Global Risk Increases in Older Adult Outpatients’ Use of Potentially-Inappropriate Medications


The apparent risk increases for use of these medications over the past 2 decades suggests the global importance of health care reforms and focus on drug safety.

The risk of potentially inappropriate medications (PIMs) use in older outpatients internationally is rising, according to recent findings, suggesting a potential need for reforms in health care and drug safety around the world.1

These new findings were the results of a study from China conducted given the lack of research on PIM use in an outpatient context as well as the close association between PIM use in elderly adults and increases in emergency department visits and adverse drug events.2

The research was authored by Fangyuan Tian, from Sichuan University West China Hospital’s Department of Pharmacy in China, and the investigators note that the base of outpatients is larger than that of inpatients. They added that outpatients’ medication range is more complex than the range among those in primary care.

“In the current study, we sought to conduct a systematic review with meta-analysis to estimate the overall prevalence of PIM use among older patients in outpatient services,” Tian and colleagues wrote.

Background and Findings

The investigators conducted a systematic review and meta-analysis, with the inclusion criteria for the studies used in the analysis including the following:

  • Older outpatient recruitment aged ≥60 years with prior visits to outpatient departments
  • Reporting of the point prevalence of PIM use being based upon explicit PIM criteria
  • Provision of statistical information or raw data on the outcomes

Studies were excluded by the investigators if they recruited individuals from sources outside of outpatient services, such as nursing homes. They were also excluded if they did not assess use of PIMs based upon published explicit PIM criteria or if they had only an article on PIM with a country.

The research team followed the Preferred Reporting Items for Systematic Review and Meta-analysis checklist and created literature searches from January of 1990 to November of 2022, using specified search terms in Embase, PubMed, and Web of Science. Data extraction included PIM criteria, basic study characteristics, prevalence of PIM use, and assessments of quality.

The research team’s analysis gathered information on some basic study characteristics such as the country, authors, sample period, publication years, study design, age of definition of older adults, mean number of drugs (with polypharmacy being defined as >5 drugs), sample size, proportion of male participants, and population.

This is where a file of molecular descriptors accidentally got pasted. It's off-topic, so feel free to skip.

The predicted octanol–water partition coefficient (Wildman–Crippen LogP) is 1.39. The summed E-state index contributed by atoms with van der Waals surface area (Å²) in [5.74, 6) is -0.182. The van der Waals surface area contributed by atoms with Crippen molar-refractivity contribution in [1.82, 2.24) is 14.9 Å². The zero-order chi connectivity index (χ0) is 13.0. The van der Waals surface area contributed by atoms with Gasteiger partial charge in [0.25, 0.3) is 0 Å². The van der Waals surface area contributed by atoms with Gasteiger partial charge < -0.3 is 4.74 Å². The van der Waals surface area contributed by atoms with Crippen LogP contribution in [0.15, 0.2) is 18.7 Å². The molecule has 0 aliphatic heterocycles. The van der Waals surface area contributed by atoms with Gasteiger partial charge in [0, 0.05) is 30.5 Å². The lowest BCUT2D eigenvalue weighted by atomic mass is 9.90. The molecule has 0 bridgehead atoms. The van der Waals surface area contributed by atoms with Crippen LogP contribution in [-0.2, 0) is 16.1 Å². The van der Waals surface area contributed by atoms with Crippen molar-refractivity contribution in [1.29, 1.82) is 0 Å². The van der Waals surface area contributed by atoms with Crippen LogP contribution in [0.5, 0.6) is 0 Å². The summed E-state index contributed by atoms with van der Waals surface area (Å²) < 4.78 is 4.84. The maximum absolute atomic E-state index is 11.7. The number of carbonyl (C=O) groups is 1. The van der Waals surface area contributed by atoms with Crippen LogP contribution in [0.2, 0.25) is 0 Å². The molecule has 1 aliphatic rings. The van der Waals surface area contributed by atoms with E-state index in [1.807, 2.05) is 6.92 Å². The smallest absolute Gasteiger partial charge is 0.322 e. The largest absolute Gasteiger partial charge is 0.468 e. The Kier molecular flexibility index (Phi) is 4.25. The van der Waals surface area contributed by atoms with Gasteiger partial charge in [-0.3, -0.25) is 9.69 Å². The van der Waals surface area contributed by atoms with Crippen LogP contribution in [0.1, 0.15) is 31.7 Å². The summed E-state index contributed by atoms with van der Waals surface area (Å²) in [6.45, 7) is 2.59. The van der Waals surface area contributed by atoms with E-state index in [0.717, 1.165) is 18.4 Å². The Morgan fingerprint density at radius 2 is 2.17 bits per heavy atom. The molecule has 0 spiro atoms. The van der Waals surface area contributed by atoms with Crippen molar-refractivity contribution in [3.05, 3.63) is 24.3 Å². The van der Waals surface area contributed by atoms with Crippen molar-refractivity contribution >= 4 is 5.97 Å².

The team’s analysis also included details about PIMs criteria, the number of patients using 1 or more PIMs, and the reported prevalence of PIM use by the participants. Both sensitivity analyses and publication bias tests were also used by the investigators.

Overall, the investigators found a total of 1640 studies for their analysis, and after exclusion, 94 studies with 371,224,692 older outpatients were decided upon as those which would be included. These various studies had been conducted across 17 countries, with most studies having been conducted in Asia.

In the time between 1999 - 2021, the majority of studies had been completed in countries labeled high-income. The research team found that prevalence of use of PIMs among older outpatients varied substantially, ranging from 1.3% - 95.2%, with benzodiazepines noted as the most frequently-used drugs labeled as PIMs.

In their meta-analysis, the investigators also reported that the pooled prevalence of PIM use was estimated at 36.7% across all included studies. The prevalence of PIMs was also found to be higher in both Africa and South America, and lower in Oceania and North America.

The prevalence of PIM use varied by various criteria: design of study, location, number of drugs, age, and other factors among the studies.

“Overall, PIM use was found to occur among nearly 37% of older outpatients, with an increasing trend in the last 2 decades and an even higher prevalence in some low-income countries,” they wrote. “The high prevalence of PIM use highlights the global need for health care reforms and improvements in drug safety in outpatient settings.”

The team added that their medical conditions in Africa are not as favorable as those in other regions, and the lack of specific PIM criteria for older people in the region, unlike other areas, could be an element contributing to the prevalence of PIM use in the continent.


  1. Tian F, Chen Z, Zeng Y, Feng Q, Chen X. Prevalence of Use of Potentially Inappropriate Medications Among Older Adults Worldwide: A Systematic Review and Meta-Analysis. JAMA Netw Open. 2023;6(8):e2326910. doi:10.1001/jamanetworkopen.2023.26910.
  2. Su S, Gao L, Ma W, et al. Number-dependent association of potentially inappropriate medications with clinical outcomes and expenditures among community-dwelling older adults: a population-based cohort study. Br J Clin Pharmacol. 2022;88(7):3378-3391. doi:10.1111/bcp.15286.
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